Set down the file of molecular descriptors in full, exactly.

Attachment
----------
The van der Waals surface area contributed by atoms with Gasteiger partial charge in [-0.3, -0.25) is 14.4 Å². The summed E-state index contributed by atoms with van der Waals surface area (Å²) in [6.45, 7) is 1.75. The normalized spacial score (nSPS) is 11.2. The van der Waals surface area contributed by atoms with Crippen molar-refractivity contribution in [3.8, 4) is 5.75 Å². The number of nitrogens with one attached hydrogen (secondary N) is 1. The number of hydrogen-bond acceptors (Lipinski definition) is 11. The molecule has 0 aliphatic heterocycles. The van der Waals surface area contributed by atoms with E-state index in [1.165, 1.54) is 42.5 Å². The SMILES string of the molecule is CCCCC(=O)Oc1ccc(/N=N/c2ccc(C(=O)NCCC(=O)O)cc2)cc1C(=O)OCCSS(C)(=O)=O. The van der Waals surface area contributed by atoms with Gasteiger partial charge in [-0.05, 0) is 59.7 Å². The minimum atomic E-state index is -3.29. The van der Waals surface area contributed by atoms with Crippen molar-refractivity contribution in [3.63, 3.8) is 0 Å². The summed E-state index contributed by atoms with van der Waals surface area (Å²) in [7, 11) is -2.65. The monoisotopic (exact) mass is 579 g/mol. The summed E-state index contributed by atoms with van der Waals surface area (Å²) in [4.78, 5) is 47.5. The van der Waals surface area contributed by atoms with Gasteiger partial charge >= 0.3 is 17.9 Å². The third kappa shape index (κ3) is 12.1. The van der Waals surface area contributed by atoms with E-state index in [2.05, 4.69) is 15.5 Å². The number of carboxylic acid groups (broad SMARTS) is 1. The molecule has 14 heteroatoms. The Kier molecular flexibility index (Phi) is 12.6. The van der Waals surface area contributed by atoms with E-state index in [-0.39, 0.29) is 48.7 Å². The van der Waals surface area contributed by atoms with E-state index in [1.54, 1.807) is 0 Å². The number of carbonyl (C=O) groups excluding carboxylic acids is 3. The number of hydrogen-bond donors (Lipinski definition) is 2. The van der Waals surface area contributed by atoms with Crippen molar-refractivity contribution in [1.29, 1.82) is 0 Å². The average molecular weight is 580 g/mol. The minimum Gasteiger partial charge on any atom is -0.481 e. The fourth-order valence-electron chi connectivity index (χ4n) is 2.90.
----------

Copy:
The van der Waals surface area contributed by atoms with Gasteiger partial charge in [-0.3, -0.25) is 14.4 Å². The summed E-state index contributed by atoms with van der Waals surface area (Å²) in [6.45, 7) is 1.75. The normalized spacial score (nSPS) is 11.2. The van der Waals surface area contributed by atoms with Crippen molar-refractivity contribution in [3.8, 4) is 5.75 Å². The number of nitrogens with one attached hydrogen (secondary N) is 1. The number of hydrogen-bond acceptors (Lipinski definition) is 11. The molecule has 0 aliphatic heterocycles. The van der Waals surface area contributed by atoms with E-state index in [1.165, 1.54) is 42.5 Å². The SMILES string of the molecule is CCCCC(=O)Oc1ccc(/N=N/c2ccc(C(=O)NCCC(=O)O)cc2)cc1C(=O)OCCSS(C)(=O)=O. The van der Waals surface area contributed by atoms with Gasteiger partial charge in [-0.05, 0) is 59.7 Å². The minimum atomic E-state index is -3.29. The van der Waals surface area contributed by atoms with Crippen molar-refractivity contribution in [3.63, 3.8) is 0 Å². The summed E-state index contributed by atoms with van der Waals surface area (Å²) in [7, 11) is -2.65. The monoisotopic (exact) mass is 579 g/mol. The summed E-state index contributed by atoms with van der Waals surface area (Å²) in [4.78, 5) is 47.5. The van der Waals surface area contributed by atoms with Gasteiger partial charge >= 0.3 is 17.9 Å². The third kappa shape index (κ3) is 12.1. The van der Waals surface area contributed by atoms with E-state index in [2.05, 4.69) is 15.5 Å². The number of carboxylic acid groups (broad SMARTS) is 1. The molecule has 14 heteroatoms. The Kier molecular flexibility index (Phi) is 12.6. The van der Waals surface area contributed by atoms with E-state index in [-0.39, 0.29) is 48.7 Å². The van der Waals surface area contributed by atoms with E-state index in [1.54, 1.807) is 0 Å². The number of carbonyl (C=O) groups excluding carboxylic acids is 3. The number of hydrogen-bond donors (Lipinski definition) is 2. The van der Waals surface area contributed by atoms with Crippen molar-refractivity contribution in [1.29, 1.82) is 0 Å². The average molecular weight is 580 g/mol. The minimum Gasteiger partial charge on any atom is -0.481 e. The fourth-order valence-electron chi connectivity index (χ4n) is 2.90.